The Astros and Yankees might be getting a lot of attention lately with this year’s World Series, but do know how important the Oakland Athletics were to baseball in the early 2000s? The same core ideas which helped reshape the way people think about baseball are the same principles that are helping manufacturing companies around the world.
It’s called predictive analysis and it doesn’t take much for your manufacturing floor to start gathering the type of data that allows your company to knock it out of the park.
For non-baseball fans, the 2002 Oakland Athletics ignored traditional player scouting norms due to their limited payroll which kept them from signing big name players. Instead, they opted for the newly minted “Moneyball” strategy which pointed them in the direction of players who would win games, not create highlights. The strategy has since been credited to building many championship baseball teams in the years since, but it all relies heavily on statistical analysis and computer generation.
Instead of a big name player fans knew, Athletics manager Billy Beane poured over statistics of individual players and favored those that were lesser known, but who could get on base. Instead of relying on traditional knowledge from scouts and coaches, the 2002 Athletics proved with the power of data analysis that slugging percentage and on-base percentage were much better indicators of a good baseball team.
The strategy worked. The Athletics immediately made it to the playoffs in 2002 and 2003, largely on the back of their statistical analysis. Billy Beane’s data collection and analysis changed the Athletics and baseball forever.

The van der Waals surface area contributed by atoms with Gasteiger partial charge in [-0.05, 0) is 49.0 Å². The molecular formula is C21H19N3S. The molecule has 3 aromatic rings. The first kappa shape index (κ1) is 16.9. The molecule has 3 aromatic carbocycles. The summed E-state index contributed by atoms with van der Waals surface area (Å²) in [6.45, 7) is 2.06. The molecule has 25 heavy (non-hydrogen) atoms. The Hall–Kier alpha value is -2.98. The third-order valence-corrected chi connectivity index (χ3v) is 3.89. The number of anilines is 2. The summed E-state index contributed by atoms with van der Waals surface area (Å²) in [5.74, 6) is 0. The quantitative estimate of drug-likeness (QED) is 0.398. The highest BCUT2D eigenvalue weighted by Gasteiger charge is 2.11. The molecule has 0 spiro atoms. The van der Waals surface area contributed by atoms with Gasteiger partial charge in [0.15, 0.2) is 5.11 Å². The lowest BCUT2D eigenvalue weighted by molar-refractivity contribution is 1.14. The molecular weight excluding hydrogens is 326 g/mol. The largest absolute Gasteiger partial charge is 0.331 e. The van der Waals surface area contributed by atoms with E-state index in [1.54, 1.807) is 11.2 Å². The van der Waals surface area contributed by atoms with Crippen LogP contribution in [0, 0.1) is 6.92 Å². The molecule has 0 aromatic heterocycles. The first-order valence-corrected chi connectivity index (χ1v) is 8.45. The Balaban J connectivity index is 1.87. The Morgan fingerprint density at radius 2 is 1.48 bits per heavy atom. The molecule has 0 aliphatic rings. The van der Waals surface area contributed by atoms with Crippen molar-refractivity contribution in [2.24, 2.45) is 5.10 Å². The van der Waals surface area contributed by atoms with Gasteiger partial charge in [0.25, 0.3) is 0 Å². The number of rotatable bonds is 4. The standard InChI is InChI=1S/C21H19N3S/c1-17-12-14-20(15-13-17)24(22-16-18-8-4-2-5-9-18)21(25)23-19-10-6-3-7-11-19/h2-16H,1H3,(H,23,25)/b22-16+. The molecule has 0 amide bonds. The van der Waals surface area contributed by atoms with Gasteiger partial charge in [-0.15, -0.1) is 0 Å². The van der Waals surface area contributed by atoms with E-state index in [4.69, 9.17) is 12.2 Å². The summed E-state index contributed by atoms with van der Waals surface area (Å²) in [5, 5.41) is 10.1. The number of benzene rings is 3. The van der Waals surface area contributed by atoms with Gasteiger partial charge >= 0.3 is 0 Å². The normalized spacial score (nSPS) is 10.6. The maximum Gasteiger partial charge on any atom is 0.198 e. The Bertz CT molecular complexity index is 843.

It’s impressive the amount of change realized by the Athletics through data collection and analysis. While they might not credit the Oakland Athletics as their direct inspiration, industrial manufacturing plants around the world are realizing that analysis of their machines is becoming more and more important as the digital transformation continues.
Manufacturing statistics have long been tracked in terms of productivity monitoring through systems like OEE, but the change is now how long it takes to act on those numbers. Real-time data collection through connected IoT systems is helping plant managers plan proactively with strategy for what happens when their machines need break down and need repairs. Industrial IoT systems are now building statistics managers can use to monitor their machines, giving them the ability to redefine “failure rate” into “predictive maintenance.” Minimizing machine downtime means plants can produce more of what they were made to do, which benefits every level of a business in the long run.
One unique example of this would be the industrial mining company that chose DATTUS to help monitor the health of its mining equipment. The enormous size and specialized nature of these mining machines makes every minute they are running critical. By bringing DATTUS in to help monitor the vibration and temperature levels of machines, the West Virginian outfit was able to better predict mechanical failure and save 20 hours of downtime in their first 6 months of operations. That’s somewhere in the ballpark of $340,000 saved (producing $17,000 per hour) by using DATTUS and putting predictive analytics to work in the right way.
For businesses not already moving in this direction, decision makers in the industry know this is the future of industrial management. In the 2016-2017 Industrial Analytics Report, survey respondents were asked “What role industrial analytics play in your organization?” 15% of respondents said it plays a crucial role in their organization now, but a whopping 69% said it would be crucial in the next 5 years. The ability to collect data from industrial machinery and analyze it in an effective manner has never been more important and companies around the world are already preparing their “Moneyball” strategies to adapt.
The path toward an effective manufacturing IoT starts here. If you’re interested in a live demonstration of how DATTUS can help equip your plant, click here.